Norman, OK: Hi! I've tries several times, but the links to the season 3 and 4 dueling analysis on the main "Lost Central" page don't seem to be working. Any help? Thank you.

Liz Kelly: That should be fixed now. A bone-headed html error by yours truly was to blame.

Thanks for pointing it out.

Jen Chaney: It wasn't bone-headed. The template just hates apostrophes. It's punctuation discrimination, and frankly, none of us should stand for it.


Lost (Somewhat) Newbie: I'm not quite at Season 3 yet having just finished "S.O.S." last night. I just have to say my heart broke for Hurley when Michael offed Libby. He has to be my favorite character so far (although Henry seems deliciously creepy). For some reason, I get a sense that Hurley is going to be at the center of the whole big mystery. Not sure why--just a gut feeling.

Liz Kelly: The writers definitely seem to have a special spot in their hearts -- and storyline -- for Hurley. So that wouldn't be the worst outcome, I suppose. And Jen correct me if I'm wrong, but didn't LindeCuse already rule out the idea that all of this was just taking place in Hurley's head or that it was a dream?

Jen Chaney: I believe they did rule that out, and that was part of the reason they raised it in "Dave." To make it clear that wasn't what was happening.

I think Hurley is a key figure as well, not just the provider of most excellent comic relief as he sometimes seems to be. But is he "the key to the game," as he says in an episode that you will see eventually, Newbie? Not sure. Curious to see.


Washington, D.C.: OK, how about instructions for using the timeline?

Liz Kelly: You're referring to Time/Space: Lost, I assume.

And I have to agree, it isn't the most intuitive interface in the world. But here's the good news: you can't break it. So I would just click around until you start to get the gist of it.

A few quick hints:

You can change the window of time by dragging the arrows at the bottom -- so you can view events for the span from 1950 - 2009 or just limit yourself to, say, 2004.

When you move your mouse over the bottom portion of the timeline, a legend of "channels" pops up. In our case, the channels are seasons and you can similarly confine your search to one season (or two, or three, etc....)

Then just start clicking on the bubble items on the map.

And please, if we missed something, make sure to submit it and we'll add it in.

Jen Chaney: One clarification: we probably missed a lot of things. We tried to judiciously include events that seemed integral to the island mythology, as opposed to just every plot developments that's ever taken place.

Also, fun fact: if you click on enough links in TimeSpace, you will wind up in 1977 and you will be dating Sawyer. Don't believe me? Just keep clicking and see!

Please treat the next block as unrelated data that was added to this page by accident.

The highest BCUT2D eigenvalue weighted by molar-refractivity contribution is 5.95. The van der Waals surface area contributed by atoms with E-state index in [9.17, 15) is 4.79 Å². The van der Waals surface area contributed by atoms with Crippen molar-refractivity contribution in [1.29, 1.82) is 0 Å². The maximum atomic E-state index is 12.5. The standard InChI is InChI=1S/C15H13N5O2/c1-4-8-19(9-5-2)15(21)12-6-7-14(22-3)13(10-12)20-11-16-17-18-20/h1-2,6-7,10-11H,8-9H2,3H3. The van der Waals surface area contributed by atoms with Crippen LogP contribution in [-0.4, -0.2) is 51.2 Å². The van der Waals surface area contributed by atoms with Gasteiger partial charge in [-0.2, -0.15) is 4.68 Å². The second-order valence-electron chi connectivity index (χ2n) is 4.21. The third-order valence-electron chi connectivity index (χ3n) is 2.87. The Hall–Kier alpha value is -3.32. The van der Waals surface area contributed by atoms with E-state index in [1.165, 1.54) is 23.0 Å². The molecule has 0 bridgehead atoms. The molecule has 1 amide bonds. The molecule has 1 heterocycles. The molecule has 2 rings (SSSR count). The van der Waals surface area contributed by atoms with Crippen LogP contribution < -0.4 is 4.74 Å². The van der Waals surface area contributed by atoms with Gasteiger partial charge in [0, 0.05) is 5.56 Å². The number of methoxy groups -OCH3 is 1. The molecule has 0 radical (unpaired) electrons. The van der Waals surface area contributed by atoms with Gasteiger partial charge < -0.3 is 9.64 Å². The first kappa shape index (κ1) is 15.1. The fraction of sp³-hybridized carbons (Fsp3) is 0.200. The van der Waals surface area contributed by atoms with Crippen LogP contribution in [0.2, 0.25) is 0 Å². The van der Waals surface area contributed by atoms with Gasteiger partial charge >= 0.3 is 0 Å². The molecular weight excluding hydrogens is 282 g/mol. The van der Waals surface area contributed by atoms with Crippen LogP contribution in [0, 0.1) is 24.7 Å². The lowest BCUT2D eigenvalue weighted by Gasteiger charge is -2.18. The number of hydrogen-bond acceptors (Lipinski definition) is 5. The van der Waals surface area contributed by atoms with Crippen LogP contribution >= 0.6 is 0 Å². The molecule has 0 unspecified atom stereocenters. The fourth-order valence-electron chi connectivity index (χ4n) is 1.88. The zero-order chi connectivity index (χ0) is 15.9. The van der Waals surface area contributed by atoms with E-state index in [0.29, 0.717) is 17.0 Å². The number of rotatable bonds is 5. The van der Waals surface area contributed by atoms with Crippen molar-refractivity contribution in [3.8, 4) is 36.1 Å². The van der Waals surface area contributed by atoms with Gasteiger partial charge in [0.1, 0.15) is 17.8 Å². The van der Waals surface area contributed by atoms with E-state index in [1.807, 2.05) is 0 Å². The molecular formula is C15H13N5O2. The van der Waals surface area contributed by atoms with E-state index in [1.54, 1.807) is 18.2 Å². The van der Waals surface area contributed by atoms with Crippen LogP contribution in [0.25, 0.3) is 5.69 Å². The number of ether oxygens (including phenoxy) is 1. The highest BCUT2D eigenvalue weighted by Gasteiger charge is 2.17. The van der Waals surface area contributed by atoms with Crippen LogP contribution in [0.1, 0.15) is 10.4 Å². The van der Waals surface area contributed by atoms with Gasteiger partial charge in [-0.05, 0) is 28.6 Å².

(How's THAT for a promo?)


Ohio: Just saw on The ODI that an Oceanic plane will be crashing on "Desperate Hosewives" this season. ABC still can't make me watch that horrid show, but thought it was interesting. (There was also an Oceanic easter egg on "Flash Forward.")

Jen Chaney: I still need to catch up with "Flash Forward." Ugh. So much to watch, so little time.

And yeah, I might watch "Desperate Housewives" just to see that moment when a plane crashes, after which point I would immediately change the channel. Honestly, ABC should do a "Lost" homage on every single show at some point this season. Just my opinion. And clearly I'm not biased.

Liz Kelly: Of course not. Neither am I and I second your opinion. I'd be incredibly interested in a "Dancing with the Stars" tribute to "Lost." An interpretive dance from Donny Osmond is just what we need to get us ready for season 6.

Jen Chaney: And then Tom DeLay's fractured feet can magically heal, and he can do whatever wacky Texas dance he planned to do, and at the end -- after a cheesy, flourishy bow -- he can say, "Don't tell me what I can't do, America!"



NotDoc: Have you noticed the trend of blond actresses from "Lost" getting new shows on ABC? This year alone we have Penny on "Flash Forward," Juliet on "V", and Sarah (Jack's ex-wife) on "Modern Family." Does this mean that we should expect to see Claire or Shannon popping up somewhere else soon?

Liz Kelly: Yes, in fact I would expect to see Claire and Shannon popping up on... "Lost."

Jen Chaney: Shannon is currently shooting a movie with Tom Cruise and Cameron Diaz, and our Claire shot one during off-season with Mr. Robert Pattinson.

So those blond ladies are plenty busy. Sorry if that messes up your theory.


Late to the Party: I know you're reviewing season 3, but I've been out of pocket for a while since I started a new job in July. I'm currently watching Orientation from Season 2, and there's a scene in the orientation film where they zoom in on a window and a - supposed - image of Alvar Hanso.